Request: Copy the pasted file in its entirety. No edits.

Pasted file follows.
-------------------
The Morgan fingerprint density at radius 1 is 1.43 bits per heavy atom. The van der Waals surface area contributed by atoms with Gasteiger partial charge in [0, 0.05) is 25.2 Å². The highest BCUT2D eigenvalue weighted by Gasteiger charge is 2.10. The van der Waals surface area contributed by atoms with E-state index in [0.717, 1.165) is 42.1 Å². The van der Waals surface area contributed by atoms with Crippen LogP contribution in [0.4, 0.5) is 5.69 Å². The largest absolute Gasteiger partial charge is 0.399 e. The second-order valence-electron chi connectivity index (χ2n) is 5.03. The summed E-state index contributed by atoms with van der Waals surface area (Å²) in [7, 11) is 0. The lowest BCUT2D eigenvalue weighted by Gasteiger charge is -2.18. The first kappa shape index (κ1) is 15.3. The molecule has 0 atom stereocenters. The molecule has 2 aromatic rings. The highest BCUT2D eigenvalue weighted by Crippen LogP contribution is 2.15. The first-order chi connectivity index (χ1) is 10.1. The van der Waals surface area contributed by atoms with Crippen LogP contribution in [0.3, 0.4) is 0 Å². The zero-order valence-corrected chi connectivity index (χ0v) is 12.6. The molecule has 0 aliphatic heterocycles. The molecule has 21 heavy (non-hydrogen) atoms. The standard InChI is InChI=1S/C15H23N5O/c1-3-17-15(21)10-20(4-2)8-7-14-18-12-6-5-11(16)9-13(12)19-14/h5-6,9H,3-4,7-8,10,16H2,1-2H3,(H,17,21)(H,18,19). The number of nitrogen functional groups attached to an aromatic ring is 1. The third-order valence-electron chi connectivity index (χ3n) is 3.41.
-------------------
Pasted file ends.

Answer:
The Morgan fingerprint density at radius 1 is 1.43 bits per heavy atom. The van der Waals surface area contributed by atoms with Gasteiger partial charge in [0, 0.05) is 25.2 Å². The highest BCUT2D eigenvalue weighted by Gasteiger charge is 2.10. The van der Waals surface area contributed by atoms with E-state index in [0.717, 1.165) is 42.1 Å². The van der Waals surface area contributed by atoms with Crippen LogP contribution in [0.4, 0.5) is 5.69 Å². The largest absolute Gasteiger partial charge is 0.399 e. The second-order valence-electron chi connectivity index (χ2n) is 5.03. The summed E-state index contributed by atoms with van der Waals surface area (Å²) in [7, 11) is 0. The lowest BCUT2D eigenvalue weighted by Gasteiger charge is -2.18. The first kappa shape index (κ1) is 15.3. The molecule has 0 atom stereocenters. The molecule has 2 aromatic rings. The highest BCUT2D eigenvalue weighted by Crippen LogP contribution is 2.15. The first-order chi connectivity index (χ1) is 10.1. The van der Waals surface area contributed by atoms with Crippen LogP contribution in [0.3, 0.4) is 0 Å². The zero-order valence-corrected chi connectivity index (χ0v) is 12.6. The molecule has 0 aliphatic heterocycles. The molecule has 21 heavy (non-hydrogen) atoms. The standard InChI is InChI=1S/C15H23N5O/c1-3-17-15(21)10-20(4-2)8-7-14-18-12-6-5-11(16)9-13(12)19-14/h5-6,9H,3-4,7-8,10,16H2,1-2H3,(H,17,21)(H,18,19). The number of nitrogen functional groups attached to an aromatic ring is 1. The third-order valence-electron chi connectivity index (χ3n) is 3.41.